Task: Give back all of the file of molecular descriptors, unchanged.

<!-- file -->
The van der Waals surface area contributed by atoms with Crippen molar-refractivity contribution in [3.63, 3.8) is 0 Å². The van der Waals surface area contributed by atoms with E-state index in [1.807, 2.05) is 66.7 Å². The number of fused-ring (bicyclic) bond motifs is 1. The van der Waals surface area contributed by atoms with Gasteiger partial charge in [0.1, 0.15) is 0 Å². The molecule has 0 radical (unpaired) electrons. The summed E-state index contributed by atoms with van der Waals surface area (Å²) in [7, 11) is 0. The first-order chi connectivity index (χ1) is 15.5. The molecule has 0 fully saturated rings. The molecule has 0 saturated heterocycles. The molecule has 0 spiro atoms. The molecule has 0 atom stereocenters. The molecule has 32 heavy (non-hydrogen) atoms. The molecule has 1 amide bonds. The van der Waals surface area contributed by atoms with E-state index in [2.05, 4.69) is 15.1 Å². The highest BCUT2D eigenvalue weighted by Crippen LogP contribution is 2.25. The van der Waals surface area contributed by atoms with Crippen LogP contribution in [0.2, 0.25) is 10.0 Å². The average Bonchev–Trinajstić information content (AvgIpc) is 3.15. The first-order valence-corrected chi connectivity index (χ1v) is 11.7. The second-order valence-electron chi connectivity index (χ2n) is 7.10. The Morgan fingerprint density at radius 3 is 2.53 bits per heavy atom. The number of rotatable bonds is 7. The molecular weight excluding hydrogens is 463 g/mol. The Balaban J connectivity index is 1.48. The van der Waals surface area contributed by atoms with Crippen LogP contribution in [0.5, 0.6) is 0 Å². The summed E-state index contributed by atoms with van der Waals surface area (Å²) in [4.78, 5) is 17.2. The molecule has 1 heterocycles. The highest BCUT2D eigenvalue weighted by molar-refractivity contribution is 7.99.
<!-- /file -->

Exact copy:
The van der Waals surface area contributed by atoms with Crippen molar-refractivity contribution in [3.63, 3.8) is 0 Å². The van der Waals surface area contributed by atoms with E-state index in [1.807, 2.05) is 66.7 Å². The number of fused-ring (bicyclic) bond motifs is 1. The van der Waals surface area contributed by atoms with Gasteiger partial charge in [0.1, 0.15) is 0 Å². The molecule has 0 radical (unpaired) electrons. The summed E-state index contributed by atoms with van der Waals surface area (Å²) in [7, 11) is 0. The first-order chi connectivity index (χ1) is 15.5. The molecule has 0 fully saturated rings. The molecule has 0 saturated heterocycles. The molecule has 0 spiro atoms. The molecule has 0 atom stereocenters. The molecule has 32 heavy (non-hydrogen) atoms. The molecule has 1 amide bonds. The van der Waals surface area contributed by atoms with E-state index in [2.05, 4.69) is 15.1 Å². The highest BCUT2D eigenvalue weighted by Crippen LogP contribution is 2.25. The van der Waals surface area contributed by atoms with Crippen LogP contribution in [0.2, 0.25) is 10.0 Å². The average Bonchev–Trinajstić information content (AvgIpc) is 3.15. The first-order valence-corrected chi connectivity index (χ1v) is 11.7. The second-order valence-electron chi connectivity index (χ2n) is 7.10. The Morgan fingerprint density at radius 3 is 2.53 bits per heavy atom. The number of rotatable bonds is 7. The molecular weight excluding hydrogens is 463 g/mol. The Balaban J connectivity index is 1.48. The van der Waals surface area contributed by atoms with Crippen LogP contribution in [0.5, 0.6) is 0 Å². The summed E-state index contributed by atoms with van der Waals surface area (Å²) in [4.78, 5) is 17.2. The molecule has 1 heterocycles. The highest BCUT2D eigenvalue weighted by molar-refractivity contribution is 7.99.